Does Cancer of Unknown Primary (CUP) Truly Exist as a Distinct Cancer Entity?

Tilmann Bochtler, Alwin Krämer
Frontiers in Oncology 2019, 9: 402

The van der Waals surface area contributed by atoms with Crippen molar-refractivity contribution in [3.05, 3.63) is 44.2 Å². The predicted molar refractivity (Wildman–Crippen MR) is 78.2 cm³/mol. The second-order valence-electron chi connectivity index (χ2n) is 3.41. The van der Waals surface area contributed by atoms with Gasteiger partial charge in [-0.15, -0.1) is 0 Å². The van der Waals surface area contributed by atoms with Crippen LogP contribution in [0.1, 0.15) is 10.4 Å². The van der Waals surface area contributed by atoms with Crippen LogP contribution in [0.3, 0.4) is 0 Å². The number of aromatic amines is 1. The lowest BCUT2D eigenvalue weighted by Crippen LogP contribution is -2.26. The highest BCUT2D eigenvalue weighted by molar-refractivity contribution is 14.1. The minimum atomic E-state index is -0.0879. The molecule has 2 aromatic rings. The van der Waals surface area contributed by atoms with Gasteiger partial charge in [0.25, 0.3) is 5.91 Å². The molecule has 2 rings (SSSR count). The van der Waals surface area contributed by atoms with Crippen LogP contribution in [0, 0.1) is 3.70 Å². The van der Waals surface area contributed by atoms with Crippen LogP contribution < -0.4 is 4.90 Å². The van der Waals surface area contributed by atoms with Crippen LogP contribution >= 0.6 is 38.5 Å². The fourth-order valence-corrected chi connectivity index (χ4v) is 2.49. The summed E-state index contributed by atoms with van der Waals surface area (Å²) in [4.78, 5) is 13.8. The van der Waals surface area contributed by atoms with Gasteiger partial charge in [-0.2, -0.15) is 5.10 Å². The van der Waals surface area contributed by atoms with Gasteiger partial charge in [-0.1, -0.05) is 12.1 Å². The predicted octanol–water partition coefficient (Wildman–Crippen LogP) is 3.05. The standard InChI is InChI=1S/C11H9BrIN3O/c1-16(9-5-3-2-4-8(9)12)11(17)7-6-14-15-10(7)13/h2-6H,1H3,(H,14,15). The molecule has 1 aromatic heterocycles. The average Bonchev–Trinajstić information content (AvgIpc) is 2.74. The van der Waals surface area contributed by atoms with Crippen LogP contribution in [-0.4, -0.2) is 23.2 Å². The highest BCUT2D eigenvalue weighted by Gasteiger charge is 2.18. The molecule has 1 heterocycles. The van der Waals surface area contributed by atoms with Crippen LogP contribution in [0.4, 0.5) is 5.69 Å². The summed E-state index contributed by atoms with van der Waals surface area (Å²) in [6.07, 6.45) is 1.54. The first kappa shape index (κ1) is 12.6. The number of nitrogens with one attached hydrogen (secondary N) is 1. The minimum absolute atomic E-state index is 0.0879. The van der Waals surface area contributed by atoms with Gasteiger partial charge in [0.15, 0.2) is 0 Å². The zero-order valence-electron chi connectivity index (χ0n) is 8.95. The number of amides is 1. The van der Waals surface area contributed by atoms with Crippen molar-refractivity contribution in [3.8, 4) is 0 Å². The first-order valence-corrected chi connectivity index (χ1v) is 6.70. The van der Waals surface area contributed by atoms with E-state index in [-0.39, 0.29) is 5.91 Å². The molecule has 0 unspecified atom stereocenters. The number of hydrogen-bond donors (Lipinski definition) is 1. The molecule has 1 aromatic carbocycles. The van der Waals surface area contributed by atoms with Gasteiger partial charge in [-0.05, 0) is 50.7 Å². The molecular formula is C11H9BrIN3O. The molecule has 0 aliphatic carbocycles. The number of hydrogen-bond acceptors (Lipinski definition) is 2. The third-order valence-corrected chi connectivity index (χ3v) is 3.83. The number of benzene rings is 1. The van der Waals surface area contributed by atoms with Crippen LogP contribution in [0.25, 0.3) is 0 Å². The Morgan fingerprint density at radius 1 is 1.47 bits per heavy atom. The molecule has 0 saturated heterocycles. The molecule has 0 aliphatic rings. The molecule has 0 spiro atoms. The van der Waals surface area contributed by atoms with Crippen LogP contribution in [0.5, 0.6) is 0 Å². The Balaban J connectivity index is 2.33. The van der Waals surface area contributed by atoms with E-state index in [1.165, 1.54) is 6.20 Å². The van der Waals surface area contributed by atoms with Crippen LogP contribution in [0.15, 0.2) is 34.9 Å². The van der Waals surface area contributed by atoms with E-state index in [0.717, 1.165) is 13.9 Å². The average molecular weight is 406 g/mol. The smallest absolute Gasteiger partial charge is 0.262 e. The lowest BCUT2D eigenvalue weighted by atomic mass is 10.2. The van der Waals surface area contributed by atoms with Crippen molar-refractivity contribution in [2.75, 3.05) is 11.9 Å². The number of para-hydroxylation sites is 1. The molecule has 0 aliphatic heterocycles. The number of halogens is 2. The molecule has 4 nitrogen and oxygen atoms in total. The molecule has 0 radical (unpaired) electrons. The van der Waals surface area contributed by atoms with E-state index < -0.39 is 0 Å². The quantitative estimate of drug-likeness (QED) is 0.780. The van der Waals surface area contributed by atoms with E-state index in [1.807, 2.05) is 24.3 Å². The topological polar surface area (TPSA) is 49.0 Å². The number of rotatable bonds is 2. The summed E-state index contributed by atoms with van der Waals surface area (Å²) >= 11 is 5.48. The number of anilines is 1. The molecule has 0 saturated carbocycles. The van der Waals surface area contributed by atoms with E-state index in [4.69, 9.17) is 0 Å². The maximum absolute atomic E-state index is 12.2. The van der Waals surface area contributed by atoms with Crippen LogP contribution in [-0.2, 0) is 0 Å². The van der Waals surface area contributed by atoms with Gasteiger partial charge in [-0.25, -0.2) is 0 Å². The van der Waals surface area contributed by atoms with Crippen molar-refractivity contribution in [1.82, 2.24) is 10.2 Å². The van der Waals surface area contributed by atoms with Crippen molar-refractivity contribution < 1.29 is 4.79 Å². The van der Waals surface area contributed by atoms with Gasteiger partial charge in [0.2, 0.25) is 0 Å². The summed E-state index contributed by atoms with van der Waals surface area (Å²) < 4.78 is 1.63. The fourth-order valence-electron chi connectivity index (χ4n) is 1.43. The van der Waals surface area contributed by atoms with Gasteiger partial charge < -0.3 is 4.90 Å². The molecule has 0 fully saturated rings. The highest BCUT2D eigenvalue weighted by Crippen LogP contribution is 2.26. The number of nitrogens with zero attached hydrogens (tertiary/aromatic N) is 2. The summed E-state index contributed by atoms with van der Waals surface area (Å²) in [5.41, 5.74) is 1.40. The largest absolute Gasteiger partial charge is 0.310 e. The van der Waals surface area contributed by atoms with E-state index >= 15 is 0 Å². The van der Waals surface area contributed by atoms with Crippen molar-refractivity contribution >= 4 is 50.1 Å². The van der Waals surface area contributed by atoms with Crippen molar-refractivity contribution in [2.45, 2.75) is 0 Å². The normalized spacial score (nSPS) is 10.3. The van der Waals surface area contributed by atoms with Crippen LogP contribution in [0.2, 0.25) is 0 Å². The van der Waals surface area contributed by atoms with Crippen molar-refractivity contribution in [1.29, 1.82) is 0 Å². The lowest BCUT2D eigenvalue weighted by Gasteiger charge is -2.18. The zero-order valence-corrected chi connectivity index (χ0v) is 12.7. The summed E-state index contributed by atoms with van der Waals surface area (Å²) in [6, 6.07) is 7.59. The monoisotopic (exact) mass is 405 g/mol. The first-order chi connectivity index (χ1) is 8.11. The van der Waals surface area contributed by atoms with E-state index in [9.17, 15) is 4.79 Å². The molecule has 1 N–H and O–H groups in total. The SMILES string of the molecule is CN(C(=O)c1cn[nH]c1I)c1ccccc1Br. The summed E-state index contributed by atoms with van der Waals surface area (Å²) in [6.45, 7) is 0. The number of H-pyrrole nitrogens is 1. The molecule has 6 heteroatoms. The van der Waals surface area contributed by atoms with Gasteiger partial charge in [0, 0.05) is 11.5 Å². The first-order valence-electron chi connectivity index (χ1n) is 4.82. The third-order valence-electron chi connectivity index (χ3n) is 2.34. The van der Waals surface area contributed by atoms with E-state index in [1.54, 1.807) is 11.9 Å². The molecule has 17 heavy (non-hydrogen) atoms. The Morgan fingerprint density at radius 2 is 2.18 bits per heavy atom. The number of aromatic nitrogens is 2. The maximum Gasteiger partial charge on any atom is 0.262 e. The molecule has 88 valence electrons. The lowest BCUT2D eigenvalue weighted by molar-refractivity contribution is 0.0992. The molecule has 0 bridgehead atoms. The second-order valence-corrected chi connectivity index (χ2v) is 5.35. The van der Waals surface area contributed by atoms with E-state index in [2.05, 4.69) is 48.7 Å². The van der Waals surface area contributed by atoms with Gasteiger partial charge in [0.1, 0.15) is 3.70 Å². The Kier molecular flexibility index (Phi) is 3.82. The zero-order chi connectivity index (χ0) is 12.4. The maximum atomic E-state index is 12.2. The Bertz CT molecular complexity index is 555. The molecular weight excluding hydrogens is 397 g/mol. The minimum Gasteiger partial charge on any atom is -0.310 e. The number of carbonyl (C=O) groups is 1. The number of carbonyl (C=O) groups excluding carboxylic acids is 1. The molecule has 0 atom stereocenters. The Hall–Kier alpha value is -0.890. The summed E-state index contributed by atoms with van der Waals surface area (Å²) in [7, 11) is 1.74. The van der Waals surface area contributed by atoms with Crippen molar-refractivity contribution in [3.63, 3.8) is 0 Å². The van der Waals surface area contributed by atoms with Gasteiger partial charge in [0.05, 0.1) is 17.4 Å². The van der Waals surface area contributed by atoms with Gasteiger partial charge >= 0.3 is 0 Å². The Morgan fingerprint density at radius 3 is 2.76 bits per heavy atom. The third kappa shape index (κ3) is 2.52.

Cancer of unknown primary (CUP) designates an enigmatic cancer entity with histologic confirmation of malignancy from a metastasis but no identifiable primary tumor in spite of a thorough diagnostic work-up. In this review, we discuss the validity of CUP as a distinct cancer entity as well as diagnostic pitfalls. As arguments against a distinct entity, the diagnosis of CUP is erroneous in some cases. Diagnostic pitfalls include incomplete diagnostics, uncertainty in classifying a lesion as either primary or metastasis and mistaking a relapse of an antecedent malignancy as CUP due to histologic and immunohistologic disparities. Given the high frequency of prior malignancies in CUP patients, relapse of an antecedent cancer should always be carefully excluded. Gene expression profiling-based classifier assays aim at aligning the molecular profile of CUP patients with established primary cancer patterns for highest congruency in order to identify the putative primary and treat accordingly. However, the spectrum of predicted putative primaries by molecular techniques is somewhat at odds with the primaries identified in autopsy series. Also, a first randomized clinical trial did not show superiority of primary-tailored therapy over unspecific platinum-based chemotherapy. CUP cases share an aggressive clinical course, atypical metastasis pattern, rapid progression of metastases, a generally poor response to chemotherapy and dismal outcome as distinct clinical features. Metastatic spread appears to take place in the early stages of tumor evolution, with CUP metastases subsequently undergoing genetic evolution toward a chromosomally highly complex and instable karyotype independent from the primary tumor. In clinical practice, the diagnosis of CUP is valid when no primary tumor is detectable. Treatment should ideally offer broad spectrum coverage across numerous malignancies and be well-established in CUP as is the case for carboplatin/paclitaxel and cisplatin / gemcitabine in particular, but it should also cover the most likely putative primary. The diligent diagnosis of CUP is warranted for clinical trials, making the eligibility process particularly laborious. In conclusion, we deem CUP a distinct cancer entity and the diagnosis accurate in most patient cases.

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